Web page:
Hoo, boy. This is a question that now sounds like a parlor game, something silly or meaningless. But it must have meant a lot to me at some point, and I’d like to take a moment to reflect on that. I think by “believable narrative”, I mean… how do you chart a course of sorts, how do you pick a direction to work towards, when you don’t really know very much about yourself or the world? And what’s implicit but not stated in the question is– not only does it have to be believable, it has to be interesting, compelling, exciting. “You’re an average person who’s going to live an average life, achieving not very much, just doing and saying what boring ordinary people have always been doing and saying, and you’re just running out the clock on your existence.” That’s believable. And it’s also underwhelming, boring. It doesn’t make for a very interesting life experience. And I want an interesting life experience. How much interesting-ness am I entitled to? That’s not quite the right question– the only limitations are physics and biology, and those are both tremendously grand. Unless you have truly crippling disabilities, or are born in crippling circumstances. Neither of those is a problem for me. So I’m limited only by my assumptions, beliefs, fears, and basic physics and biology– sleep, time and so on. (This is actually a great starting point for another word vomit.)

I can’t give generalized answers for this, I can only speak about my own experience. And in my experience I’ve witnessed myself growing and developing as a writer– first in terms of the quality and quantity of writing I produce, but secondly and more importantly, in terms of my own (changing, recalibrating) expectations and beliefs about what I can achieve as a writer, or what I might want to achieve. Initially I was just a guy who seemed to do quite well at English in school, probably because I read more books than the average person. Then I got into the GEP, which made me believe that I might be significantly better at it than other people. Then I got into Knowledge&Inquiry in JC, which made me believe that I might be good with abstract concepts and philosophy and such. Then I started blogging about local politics and was quoted and cited by others as an example of good analysis, which made me believe I could do that. Then I became a Quora Top Writer, which made me decide to double down on the writing thing– I had gotten acknowledgement from the greater world/internet. Then I’ve had pieces go viral on Hacker News and Medium and such, and I continue to develop and nurture this belief that I can be a writer in the grandest sense. A bunch of high-Likes, high-shares posts on Facebook reinforced this. And finally, about 350 to 400 word vomits into this project, I’m starting to think that I can and should write short stories, and eventually books. I am now starting to feel really good about the idea of books with my name on it, and with the idea of my name on bestseller lists. I really don’t see why not. I’m doing the reading. I’m putting in the hours. If I continue with this at this pace, or more intensely, I will keep compounding my ‘gains’ and keep getting better, and eventually I’ll be so good they can’t ignore me. (Also, somewhere along the line I began to deconstruct my own beliefs, or at least recognize that most beliefs are mostly inherited, and the real question of whether something is possible or not is best understood from first principles, from physics.)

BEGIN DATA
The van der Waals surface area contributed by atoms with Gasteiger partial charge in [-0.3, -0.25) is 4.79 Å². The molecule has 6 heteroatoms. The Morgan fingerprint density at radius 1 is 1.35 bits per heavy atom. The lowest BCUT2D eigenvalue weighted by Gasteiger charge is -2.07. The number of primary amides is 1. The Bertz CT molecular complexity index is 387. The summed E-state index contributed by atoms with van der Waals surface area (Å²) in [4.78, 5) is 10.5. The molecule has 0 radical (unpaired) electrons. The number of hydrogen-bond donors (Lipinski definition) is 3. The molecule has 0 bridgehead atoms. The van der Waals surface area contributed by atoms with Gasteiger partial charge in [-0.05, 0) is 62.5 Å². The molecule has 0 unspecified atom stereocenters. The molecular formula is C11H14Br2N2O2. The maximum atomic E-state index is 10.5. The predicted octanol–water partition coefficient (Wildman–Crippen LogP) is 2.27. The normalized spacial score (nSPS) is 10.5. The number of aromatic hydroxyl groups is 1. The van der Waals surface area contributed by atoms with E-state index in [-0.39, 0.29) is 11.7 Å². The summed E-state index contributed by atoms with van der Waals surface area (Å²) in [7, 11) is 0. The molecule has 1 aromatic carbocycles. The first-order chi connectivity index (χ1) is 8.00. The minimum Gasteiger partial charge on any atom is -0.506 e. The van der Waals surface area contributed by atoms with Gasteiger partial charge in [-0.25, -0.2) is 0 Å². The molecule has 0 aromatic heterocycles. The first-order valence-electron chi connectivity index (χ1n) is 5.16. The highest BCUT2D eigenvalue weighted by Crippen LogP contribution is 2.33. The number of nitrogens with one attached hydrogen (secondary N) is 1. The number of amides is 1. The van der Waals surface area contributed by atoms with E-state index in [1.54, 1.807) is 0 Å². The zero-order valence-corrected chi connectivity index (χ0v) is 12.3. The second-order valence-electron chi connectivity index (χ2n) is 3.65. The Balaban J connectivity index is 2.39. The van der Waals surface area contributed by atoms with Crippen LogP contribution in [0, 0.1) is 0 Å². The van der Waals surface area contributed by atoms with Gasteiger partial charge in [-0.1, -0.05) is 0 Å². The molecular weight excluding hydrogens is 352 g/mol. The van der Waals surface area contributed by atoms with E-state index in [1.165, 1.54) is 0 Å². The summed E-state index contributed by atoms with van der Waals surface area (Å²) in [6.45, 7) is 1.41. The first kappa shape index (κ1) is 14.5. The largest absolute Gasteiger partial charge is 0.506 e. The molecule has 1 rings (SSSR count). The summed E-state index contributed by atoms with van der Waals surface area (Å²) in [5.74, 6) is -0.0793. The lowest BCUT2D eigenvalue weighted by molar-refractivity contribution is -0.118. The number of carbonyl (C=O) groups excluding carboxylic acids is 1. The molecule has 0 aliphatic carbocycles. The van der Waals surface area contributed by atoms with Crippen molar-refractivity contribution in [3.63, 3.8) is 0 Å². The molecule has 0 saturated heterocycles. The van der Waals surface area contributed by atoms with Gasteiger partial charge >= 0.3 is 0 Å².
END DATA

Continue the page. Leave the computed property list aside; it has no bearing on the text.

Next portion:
So to answer the question directly– a believable, exciting narrative comes from regular attempts to create data points that allow you to expand your imagination of what is possible. Along the way at some point you’ll realize that the reality of what is possible VASTLY exceeds your imagination, to a degree that is itself beyond your imagination.